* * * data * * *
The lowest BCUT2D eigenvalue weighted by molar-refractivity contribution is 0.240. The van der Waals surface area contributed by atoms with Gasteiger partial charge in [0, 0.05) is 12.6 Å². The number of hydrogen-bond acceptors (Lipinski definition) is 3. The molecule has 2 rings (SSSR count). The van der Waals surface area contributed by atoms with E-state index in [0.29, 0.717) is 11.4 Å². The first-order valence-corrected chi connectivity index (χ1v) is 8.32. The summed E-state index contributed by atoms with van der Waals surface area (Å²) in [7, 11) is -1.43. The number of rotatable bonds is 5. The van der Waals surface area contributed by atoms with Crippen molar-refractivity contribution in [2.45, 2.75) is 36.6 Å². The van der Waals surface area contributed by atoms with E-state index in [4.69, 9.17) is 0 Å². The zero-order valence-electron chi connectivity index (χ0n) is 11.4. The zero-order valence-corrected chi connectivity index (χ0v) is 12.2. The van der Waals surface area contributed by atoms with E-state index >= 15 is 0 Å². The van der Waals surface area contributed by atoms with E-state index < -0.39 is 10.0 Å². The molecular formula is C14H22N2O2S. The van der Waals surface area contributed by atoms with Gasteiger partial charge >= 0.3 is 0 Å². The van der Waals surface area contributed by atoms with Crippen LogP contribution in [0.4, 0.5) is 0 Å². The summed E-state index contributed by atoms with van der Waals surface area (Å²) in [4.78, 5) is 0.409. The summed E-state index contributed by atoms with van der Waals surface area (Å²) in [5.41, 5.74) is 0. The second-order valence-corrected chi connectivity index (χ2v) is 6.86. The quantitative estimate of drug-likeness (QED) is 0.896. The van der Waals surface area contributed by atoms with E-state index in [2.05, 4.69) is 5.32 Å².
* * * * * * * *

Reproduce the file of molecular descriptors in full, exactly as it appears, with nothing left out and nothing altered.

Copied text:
The lowest BCUT2D eigenvalue weighted by molar-refractivity contribution is 0.240. The van der Waals surface area contributed by atoms with Gasteiger partial charge in [0, 0.05) is 12.6 Å². The number of hydrogen-bond acceptors (Lipinski definition) is 3. The molecule has 2 rings (SSSR count). The van der Waals surface area contributed by atoms with E-state index in [0.29, 0.717) is 11.4 Å². The first-order valence-corrected chi connectivity index (χ1v) is 8.32. The summed E-state index contributed by atoms with van der Waals surface area (Å²) in [7, 11) is -1.43. The number of rotatable bonds is 5. The van der Waals surface area contributed by atoms with Crippen molar-refractivity contribution in [2.45, 2.75) is 36.6 Å². The van der Waals surface area contributed by atoms with E-state index in [4.69, 9.17) is 0 Å². The zero-order valence-electron chi connectivity index (χ0n) is 11.4. The zero-order valence-corrected chi connectivity index (χ0v) is 12.2. The van der Waals surface area contributed by atoms with E-state index >= 15 is 0 Å². The van der Waals surface area contributed by atoms with E-state index < -0.39 is 10.0 Å². The molecular formula is C14H22N2O2S. The van der Waals surface area contributed by atoms with Gasteiger partial charge >= 0.3 is 0 Å². The van der Waals surface area contributed by atoms with Crippen LogP contribution in [0.4, 0.5) is 0 Å². The summed E-state index contributed by atoms with van der Waals surface area (Å²) in [4.78, 5) is 0.409. The summed E-state index contributed by atoms with van der Waals surface area (Å²) in [5.41, 5.74) is 0. The second-order valence-corrected chi connectivity index (χ2v) is 6.86. The quantitative estimate of drug-likeness (QED) is 0.896. The van der Waals surface area contributed by atoms with E-state index in [2.05, 4.69) is 5.32 Å².